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Former Israeli Prime Minister Ehud Barak spoke on Thursday at the Institute of Politics about the need for closer U.S.-Israel political and military cooperation in the wake of the historic Iran nuclear deal reached between Iran and the P5+1 countries in July.
The John F. Kennedy Jr. Forum event, moderated by Kennedy School of Government professor Graham T. Allison, came just hours after Senate Democrats blocked a third attempt to pass a resolution of disapproval against the Iran deal. The international agreement would significantly restrict Iran’s nuclear capability for the next 10 to 15 years, limiting plutonium production and uranium enrichment in exchange for sanctions relief.
Barak—who also served as Israel’s defense minister from 1999 to 2001 and later between 2007 and 2013—called for greater American support for Israeli defense.
“The most urgent objective should be to resume [a] working relationship between the Prime Minister’s office in Jerusalem and the White House,” Barak said.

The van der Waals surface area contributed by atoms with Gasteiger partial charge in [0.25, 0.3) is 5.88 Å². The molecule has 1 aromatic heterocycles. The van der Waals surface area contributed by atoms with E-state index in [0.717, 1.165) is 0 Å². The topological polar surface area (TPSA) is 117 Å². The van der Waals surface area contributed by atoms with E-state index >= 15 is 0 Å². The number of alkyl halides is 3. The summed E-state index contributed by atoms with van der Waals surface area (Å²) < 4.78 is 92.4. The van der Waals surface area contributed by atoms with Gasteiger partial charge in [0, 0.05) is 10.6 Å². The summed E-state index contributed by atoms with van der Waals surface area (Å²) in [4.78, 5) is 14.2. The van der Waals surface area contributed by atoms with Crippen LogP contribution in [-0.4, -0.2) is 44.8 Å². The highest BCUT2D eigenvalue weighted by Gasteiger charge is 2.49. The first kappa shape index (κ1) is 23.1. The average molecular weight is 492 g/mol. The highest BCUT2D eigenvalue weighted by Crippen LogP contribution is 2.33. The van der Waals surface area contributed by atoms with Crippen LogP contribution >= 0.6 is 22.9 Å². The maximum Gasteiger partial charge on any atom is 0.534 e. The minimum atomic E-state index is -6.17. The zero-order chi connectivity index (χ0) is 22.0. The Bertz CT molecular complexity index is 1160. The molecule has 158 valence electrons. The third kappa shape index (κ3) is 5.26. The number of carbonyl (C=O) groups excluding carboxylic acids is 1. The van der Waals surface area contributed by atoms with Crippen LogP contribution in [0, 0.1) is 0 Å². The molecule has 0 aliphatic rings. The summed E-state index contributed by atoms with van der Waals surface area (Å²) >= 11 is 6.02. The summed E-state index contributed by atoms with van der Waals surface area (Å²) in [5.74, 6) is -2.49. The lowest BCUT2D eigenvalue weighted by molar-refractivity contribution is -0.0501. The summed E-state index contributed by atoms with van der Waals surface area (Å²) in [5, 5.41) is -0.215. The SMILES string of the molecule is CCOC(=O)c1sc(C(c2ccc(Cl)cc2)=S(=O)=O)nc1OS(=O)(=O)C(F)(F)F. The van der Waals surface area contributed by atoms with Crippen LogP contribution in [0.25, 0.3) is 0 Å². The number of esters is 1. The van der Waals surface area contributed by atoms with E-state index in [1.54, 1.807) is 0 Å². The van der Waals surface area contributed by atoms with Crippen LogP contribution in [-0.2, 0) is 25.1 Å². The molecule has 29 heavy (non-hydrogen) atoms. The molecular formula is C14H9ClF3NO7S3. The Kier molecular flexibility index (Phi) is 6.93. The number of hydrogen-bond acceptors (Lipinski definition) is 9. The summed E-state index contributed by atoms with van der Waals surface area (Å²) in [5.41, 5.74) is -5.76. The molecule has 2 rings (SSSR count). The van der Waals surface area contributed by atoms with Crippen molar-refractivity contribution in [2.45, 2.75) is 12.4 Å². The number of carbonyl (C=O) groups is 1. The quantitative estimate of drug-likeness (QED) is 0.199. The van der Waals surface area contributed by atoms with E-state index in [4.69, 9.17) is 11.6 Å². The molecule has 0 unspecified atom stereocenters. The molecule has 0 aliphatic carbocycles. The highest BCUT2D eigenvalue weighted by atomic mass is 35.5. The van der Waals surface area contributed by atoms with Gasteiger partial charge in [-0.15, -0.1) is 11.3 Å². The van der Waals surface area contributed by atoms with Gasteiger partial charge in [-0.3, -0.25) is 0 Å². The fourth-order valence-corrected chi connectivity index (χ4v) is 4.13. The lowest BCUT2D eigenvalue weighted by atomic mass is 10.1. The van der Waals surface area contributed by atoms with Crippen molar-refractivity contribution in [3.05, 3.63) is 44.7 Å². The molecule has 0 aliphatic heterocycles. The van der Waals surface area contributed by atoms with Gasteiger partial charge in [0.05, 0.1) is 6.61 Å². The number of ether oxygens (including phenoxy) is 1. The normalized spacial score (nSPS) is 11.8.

He added that it was a reasonable time for Israel to “request or expect that the American administration find a way to equip Israel with the tools to carry out an independent operation, if the need arise [sic], against the ... Iranian nuclear program.”
Barak said the United States and Israel should work together to decide what would constitute a significant violation of the nuclear deal by Iran, and what kinds of violations should bring sanctions or even a military option back on the table.
Barak said the Iran deal gives a sense of legitimacy to the Iranian government and, more importantly, has diminished global authority to “block any other third-grade players who wants to turn into a threshold nuclear power.” He suggested a “suspect, and verify” framework in dealing with Iran, a reference to President Ronald Reagan’s “trust, but verify” policy on relations with the Soviet Union.
When asked about the extremist militant group the Islamic State of Iraq and Syria, also known as ISIS or ISIL, Barak advised not overestimating the group’s military strength.
“There are 30 or 40 thousand people basically driving Toyota pickups with one or two of the ’70s machine guns—they don’t have a single artillery battalion, attack helicopters, a drone, or jet fighter,” he said. “They were not trained by your Marine Corps, they were trained by Saddam Hussein officers—this is the same army that couldn’t take over Iran for eight years.”
Still, Barak called for a decisive, coordinated action against the group, which he did not think could be dealt with peacefully.
“If you want to shoot, shoot — don’t talk,” Barak said. “Every passing week that ISIS is still on its feet … gives them a huger [sic] prestige and ignites the imagination of young Muslims.”
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